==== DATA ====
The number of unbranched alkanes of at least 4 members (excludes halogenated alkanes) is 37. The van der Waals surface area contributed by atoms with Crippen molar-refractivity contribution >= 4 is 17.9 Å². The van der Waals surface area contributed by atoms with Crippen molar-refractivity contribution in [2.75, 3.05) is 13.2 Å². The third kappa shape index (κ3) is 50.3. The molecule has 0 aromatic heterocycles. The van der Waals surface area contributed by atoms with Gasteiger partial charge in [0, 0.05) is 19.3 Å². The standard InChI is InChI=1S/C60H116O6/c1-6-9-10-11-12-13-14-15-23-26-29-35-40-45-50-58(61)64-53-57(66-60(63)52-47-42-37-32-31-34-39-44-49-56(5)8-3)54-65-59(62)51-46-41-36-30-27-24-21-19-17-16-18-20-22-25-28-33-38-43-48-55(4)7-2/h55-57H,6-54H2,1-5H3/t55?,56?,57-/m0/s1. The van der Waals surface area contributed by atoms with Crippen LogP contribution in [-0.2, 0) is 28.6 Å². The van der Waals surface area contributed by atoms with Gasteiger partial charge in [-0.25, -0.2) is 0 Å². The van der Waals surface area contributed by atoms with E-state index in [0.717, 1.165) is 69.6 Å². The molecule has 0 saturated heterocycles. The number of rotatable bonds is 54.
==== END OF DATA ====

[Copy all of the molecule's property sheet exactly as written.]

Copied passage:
The number of unbranched alkanes of at least 4 members (excludes halogenated alkanes) is 37. The van der Waals surface area contributed by atoms with Crippen molar-refractivity contribution >= 4 is 17.9 Å². The van der Waals surface area contributed by atoms with Crippen molar-refractivity contribution in [2.75, 3.05) is 13.2 Å². The third kappa shape index (κ3) is 50.3. The molecule has 0 aromatic heterocycles. The van der Waals surface area contributed by atoms with Gasteiger partial charge in [0, 0.05) is 19.3 Å². The standard InChI is InChI=1S/C60H116O6/c1-6-9-10-11-12-13-14-15-23-26-29-35-40-45-50-58(61)64-53-57(66-60(63)52-47-42-37-32-31-34-39-44-49-56(5)8-3)54-65-59(62)51-46-41-36-30-27-24-21-19-17-16-18-20-22-25-28-33-38-43-48-55(4)7-2/h55-57H,6-54H2,1-5H3/t55?,56?,57-/m0/s1. The van der Waals surface area contributed by atoms with Crippen LogP contribution in [-0.2, 0) is 28.6 Å². The van der Waals surface area contributed by atoms with Gasteiger partial charge in [-0.25, -0.2) is 0 Å². The van der Waals surface area contributed by atoms with E-state index in [0.717, 1.165) is 69.6 Å². The molecule has 0 saturated heterocycles. The number of rotatable bonds is 54.